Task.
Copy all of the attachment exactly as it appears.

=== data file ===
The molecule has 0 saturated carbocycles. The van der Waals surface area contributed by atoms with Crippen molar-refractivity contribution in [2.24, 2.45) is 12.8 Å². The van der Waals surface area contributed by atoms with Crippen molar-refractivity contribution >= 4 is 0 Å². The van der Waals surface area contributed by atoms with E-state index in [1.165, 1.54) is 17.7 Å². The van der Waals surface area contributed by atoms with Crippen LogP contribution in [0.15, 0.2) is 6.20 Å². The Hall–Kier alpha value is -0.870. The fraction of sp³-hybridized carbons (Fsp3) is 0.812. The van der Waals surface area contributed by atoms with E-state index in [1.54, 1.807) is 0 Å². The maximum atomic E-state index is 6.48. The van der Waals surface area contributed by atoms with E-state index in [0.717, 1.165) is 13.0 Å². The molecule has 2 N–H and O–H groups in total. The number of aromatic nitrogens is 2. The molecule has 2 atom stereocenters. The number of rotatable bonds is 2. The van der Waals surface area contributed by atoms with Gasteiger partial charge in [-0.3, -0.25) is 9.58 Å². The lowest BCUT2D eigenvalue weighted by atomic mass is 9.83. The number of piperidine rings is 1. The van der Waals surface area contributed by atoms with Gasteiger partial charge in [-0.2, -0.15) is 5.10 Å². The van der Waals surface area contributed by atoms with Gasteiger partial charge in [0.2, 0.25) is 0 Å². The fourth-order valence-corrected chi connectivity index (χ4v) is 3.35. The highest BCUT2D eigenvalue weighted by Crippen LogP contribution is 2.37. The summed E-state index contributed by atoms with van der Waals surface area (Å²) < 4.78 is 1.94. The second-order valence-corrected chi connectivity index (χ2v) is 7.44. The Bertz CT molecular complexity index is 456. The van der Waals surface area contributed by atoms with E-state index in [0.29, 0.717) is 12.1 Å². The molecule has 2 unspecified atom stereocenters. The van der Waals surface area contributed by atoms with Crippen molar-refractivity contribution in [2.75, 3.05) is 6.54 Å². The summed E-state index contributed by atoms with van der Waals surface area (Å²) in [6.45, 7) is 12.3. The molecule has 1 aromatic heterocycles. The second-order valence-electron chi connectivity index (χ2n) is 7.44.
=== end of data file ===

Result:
The molecule has 0 saturated carbocycles. The van der Waals surface area contributed by atoms with Crippen molar-refractivity contribution in [2.24, 2.45) is 12.8 Å². The van der Waals surface area contributed by atoms with Crippen molar-refractivity contribution >= 4 is 0 Å². The van der Waals surface area contributed by atoms with E-state index in [1.165, 1.54) is 17.7 Å². The van der Waals surface area contributed by atoms with Crippen LogP contribution in [0.15, 0.2) is 6.20 Å². The Hall–Kier alpha value is -0.870. The fraction of sp³-hybridized carbons (Fsp3) is 0.812. The van der Waals surface area contributed by atoms with E-state index in [1.54, 1.807) is 0 Å². The maximum atomic E-state index is 6.48. The van der Waals surface area contributed by atoms with E-state index in [0.717, 1.165) is 13.0 Å². The molecule has 2 N–H and O–H groups in total. The number of aromatic nitrogens is 2. The molecule has 2 atom stereocenters. The number of rotatable bonds is 2. The van der Waals surface area contributed by atoms with Gasteiger partial charge in [-0.3, -0.25) is 9.58 Å². The lowest BCUT2D eigenvalue weighted by atomic mass is 9.83. The number of piperidine rings is 1. The van der Waals surface area contributed by atoms with Gasteiger partial charge in [-0.2, -0.15) is 5.10 Å². The van der Waals surface area contributed by atoms with Gasteiger partial charge in [0.2, 0.25) is 0 Å². The fourth-order valence-corrected chi connectivity index (χ4v) is 3.35. The highest BCUT2D eigenvalue weighted by Crippen LogP contribution is 2.37. The summed E-state index contributed by atoms with van der Waals surface area (Å²) < 4.78 is 1.94. The second-order valence-corrected chi connectivity index (χ2v) is 7.44. The Bertz CT molecular complexity index is 456. The van der Waals surface area contributed by atoms with E-state index in [0.29, 0.717) is 12.1 Å². The molecule has 2 unspecified atom stereocenters. The van der Waals surface area contributed by atoms with Crippen molar-refractivity contribution in [2.75, 3.05) is 6.54 Å². The summed E-state index contributed by atoms with van der Waals surface area (Å²) in [6.45, 7) is 12.3. The molecule has 1 aromatic heterocycles. The second-order valence-electron chi connectivity index (χ2n) is 7.44.